Declarations of Independence: Cross-examining American Ideology

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HarperCollins, 1990 - History - 341 pages
Offers an astringent portrait of American ideologies, and explains how these truths and constitutional guarantees have been flouted by government agencies

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DECLARATIONS OF INDEPENDENCE: Cross-examining American Ideology

User Review  - Kirkus

For those who enjoyed Zinn's 1979 American Book Award nominee, A People's History of the United States, here's a rehash of his previous arguments against war, injustice, intolerance, and plutocratic ... Read full review

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User Review  - Zissou54 - LibraryThing

Another Zinn classic. Read full review


Means and Ends
THREE Violence and Human Nature 52
The American Class System 747

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About the author (1990)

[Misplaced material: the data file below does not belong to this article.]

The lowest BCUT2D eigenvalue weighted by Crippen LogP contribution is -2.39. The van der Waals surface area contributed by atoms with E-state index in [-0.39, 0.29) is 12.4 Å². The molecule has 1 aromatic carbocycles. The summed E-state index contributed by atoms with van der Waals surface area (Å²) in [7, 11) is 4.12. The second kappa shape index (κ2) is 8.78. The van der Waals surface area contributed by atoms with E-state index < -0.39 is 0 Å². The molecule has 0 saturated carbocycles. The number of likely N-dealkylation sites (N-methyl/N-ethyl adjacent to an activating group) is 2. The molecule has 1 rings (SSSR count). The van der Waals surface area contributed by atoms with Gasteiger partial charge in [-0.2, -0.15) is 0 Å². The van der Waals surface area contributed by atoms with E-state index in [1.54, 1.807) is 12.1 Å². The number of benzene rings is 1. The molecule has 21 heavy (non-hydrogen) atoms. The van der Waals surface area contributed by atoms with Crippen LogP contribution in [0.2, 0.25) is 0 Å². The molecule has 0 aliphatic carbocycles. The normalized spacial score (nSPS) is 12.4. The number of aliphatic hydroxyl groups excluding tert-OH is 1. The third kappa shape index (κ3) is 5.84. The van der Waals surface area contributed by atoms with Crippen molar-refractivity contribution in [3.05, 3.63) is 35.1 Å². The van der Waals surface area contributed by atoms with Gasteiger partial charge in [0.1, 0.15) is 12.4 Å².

A committed radical historian and activist, Howard Zinn approaches the study of the past from the point of view of those whom he feels have been exploited by the powerful. Zinn was born in Brooklyn, New York in 1922. After working in local shipyards during his teens, he joined the U.S. Army Air Force, where he saw combat as a bombardier in World War II. He received a Ph.D. in history from Columbia University in 1958 and was a postdoctoral fellow in East Asian studies at Harvard University. While teaching at Spelman College in Atlanta, Georgia, Zinn joined the civil rights movement and wrote The Southern Mystique (1964) and SNCC: The New Abolitionists (1964). He also became an outspoken critic of the Vietnam War, writing Vietnam: The Logic of Withdrawal (1967) and visiting Hanoi to receive the first American prisoners released by the North Vietnamese. Zinn's best-known and most-praised work, as well as his most controversial, is A People's History of the United States (1980). It explores American history under the thesis that most historians have favored those in power, leaving another story untold. Zinn discusses such topics as Native American views of Columbus and the socialist and anarchist opposition to World War I in examining his theory that historical change is most often due to "mass movements of ordinary people." Zinn's other books include You Can't Be Neutral on a Moving Train: A Personal History of Our Times (1995) and Artists in Times of War (2004). He has also written the plays Emma (1976), Daughter of Venus (1985), and Marx in Soho (1999).

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